A Walk Across Acadia

November 16, 2021  •  Leave a Comment

Erratic Sunrise, Jordan PondSunrise, a few days before the birthday walk, from the summit of Penobscot Mountain.

 

“The one thing which we seek with insatiable desire, is to forget ourselves… and to do something without knowing how or why.”

- Ralph Waldo Emerson, Circles

 

I’m convinced that if not for walking and photography I would live in a perpetual state of dysphoria leading to addiction, disease and, ultimately, a premature, unceremonious death. It is under these circumstances that I found myself walking across Mount Desert Island in Maine.

A month before my 21st birthday while working as a hut caretaker on Pikes Peak in Colorado, I met a man who had just run his age in miles on his birthday. This, had he been a young man, may not have been noteworthy. But this man had just turned 50. Deeply inspired by his feat, I resolved, at that moment, to adopt the ritual of running my age in miles on my birthday. My first celebratory run, for my 21st, was up and down Pikes Peak from my doorstep in Colorado Springs. I was hooked. The movement was a celebration of life, commemorating the milestone of yet another lap around the sun. Although I quit running ten years ago, the birthday tradition has endured. Now, with walking feet. 

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15 years later, on the eve of my 36th birthday, I stepped onto the rungs of the Precipice Trail, the eastern most path in Acadia National Park. The glow of my headlamp illuminated the iron rungs embedded into the granite face of Champlain Mountain. I followed the impossibly steep trail directly up the east face via the rungs, ladders and ledges. Lest the mountain’s manmade modifications lull you into a sense of safety, you are never more than a few rungs away from a broken rung, where, you imagine, some unfortunate soul, trusting too much in the permanence of things, met their untimely ending. I carried on, for the moment, trusting in the permanence of things.

The predawn climb up the Precipice Trail was a delight. Linds and I had been up it a few days prior at day’s end, just in time to watch the sun set from the top of Champlain Mountain. That day had ended in joy, just as this one was beginning with it.

The sun rose as I reached the summit marker of Champlain Mountain. Atop the easternmost mountain on Mount Desert Island, I was the closest to the sun as one could be in that place, at that time. A light breeze perfectly complemented clear skies on what was a crisp fall morning. I paused for a moment on the summit to contemplate the scope of what lie ahead. To this point, I had walked - climbed really - a little under a mile and ascended a mere 900 feet. By my very rough estimates, I had anywhere from 27-35 miles remaining and 7-8,000 feet more of ascent to reach Seal Cove via the island’s 8-11 highest peaks. What was the point of this? What was I trying to prove? These questions, in my early-20s, existed nameless in the background. Ego drove nearly all I did. I wanted to be the best (photographer) and the fastest (runner). Now, in my mid-30s, these questions accompany nearly everything I do. Where is my ego? And how do I move beyond it? Over the past several years, these birthday outings have morphed from exercises in chasing superlatives - fastest, furthest, best - into meditations on interpersonal and ecological connections. What used to be about fastest known times is now simply about time. Time, the ultimate gift, in places that I love.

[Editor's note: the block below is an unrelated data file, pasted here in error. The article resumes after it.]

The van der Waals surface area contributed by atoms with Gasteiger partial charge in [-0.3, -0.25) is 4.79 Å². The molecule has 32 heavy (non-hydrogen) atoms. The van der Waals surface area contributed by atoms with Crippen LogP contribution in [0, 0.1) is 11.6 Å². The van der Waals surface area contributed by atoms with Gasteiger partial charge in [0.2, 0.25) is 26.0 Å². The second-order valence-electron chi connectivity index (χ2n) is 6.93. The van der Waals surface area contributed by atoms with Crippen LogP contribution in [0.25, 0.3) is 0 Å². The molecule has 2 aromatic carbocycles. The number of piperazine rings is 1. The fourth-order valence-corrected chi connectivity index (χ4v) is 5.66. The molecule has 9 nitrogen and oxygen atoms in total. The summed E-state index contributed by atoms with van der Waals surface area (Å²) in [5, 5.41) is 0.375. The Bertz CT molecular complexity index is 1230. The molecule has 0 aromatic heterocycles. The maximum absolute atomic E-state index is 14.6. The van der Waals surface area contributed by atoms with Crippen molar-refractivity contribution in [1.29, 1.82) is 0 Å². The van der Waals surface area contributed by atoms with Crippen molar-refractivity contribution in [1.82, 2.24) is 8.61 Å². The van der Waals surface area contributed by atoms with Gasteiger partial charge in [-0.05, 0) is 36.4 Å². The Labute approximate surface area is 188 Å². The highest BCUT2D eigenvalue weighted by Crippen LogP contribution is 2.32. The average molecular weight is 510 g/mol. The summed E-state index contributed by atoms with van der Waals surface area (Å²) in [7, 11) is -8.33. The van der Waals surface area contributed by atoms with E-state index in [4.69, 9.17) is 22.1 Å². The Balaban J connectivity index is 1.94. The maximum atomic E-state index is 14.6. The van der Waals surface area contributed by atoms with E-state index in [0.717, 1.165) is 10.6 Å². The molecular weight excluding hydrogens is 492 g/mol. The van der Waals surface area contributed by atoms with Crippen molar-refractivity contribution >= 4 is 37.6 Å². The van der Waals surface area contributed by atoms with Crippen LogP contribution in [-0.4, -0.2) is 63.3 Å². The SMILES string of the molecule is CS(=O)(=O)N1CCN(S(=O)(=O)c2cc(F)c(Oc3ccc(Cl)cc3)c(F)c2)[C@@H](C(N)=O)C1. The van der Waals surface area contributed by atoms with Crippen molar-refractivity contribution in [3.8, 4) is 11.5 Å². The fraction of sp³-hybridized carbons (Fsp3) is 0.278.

Mount Desert Island, Birthday RouteThe route described in this post is indicated here by the continuous black sharpie line.
If there is a single thread that connects the outings of my early-20s with the outings of today, it is this: the desire to tap into a primal sense of movement. By primal, I mean, as our most ancient ancestors did and as the animals do. Instinctual, unthinking, movement. What a psychologist might call a flow state. I’ve found no purer way to connect with this instinctual movement than foot travel through nature. My best memories, most significant insights and richest joys have been realized in this mode. It is the healthiest addiction I’ve found. Modern life is not intuitive. Rote jobs, paying bills and taxes, managing interpersonal relationships via layers of technology, all of it is complex, and, at times, thoroughly demoralizing. Walking in the woods, to me, is the opposite. It's simple and pure in the way that simple and pure things are best.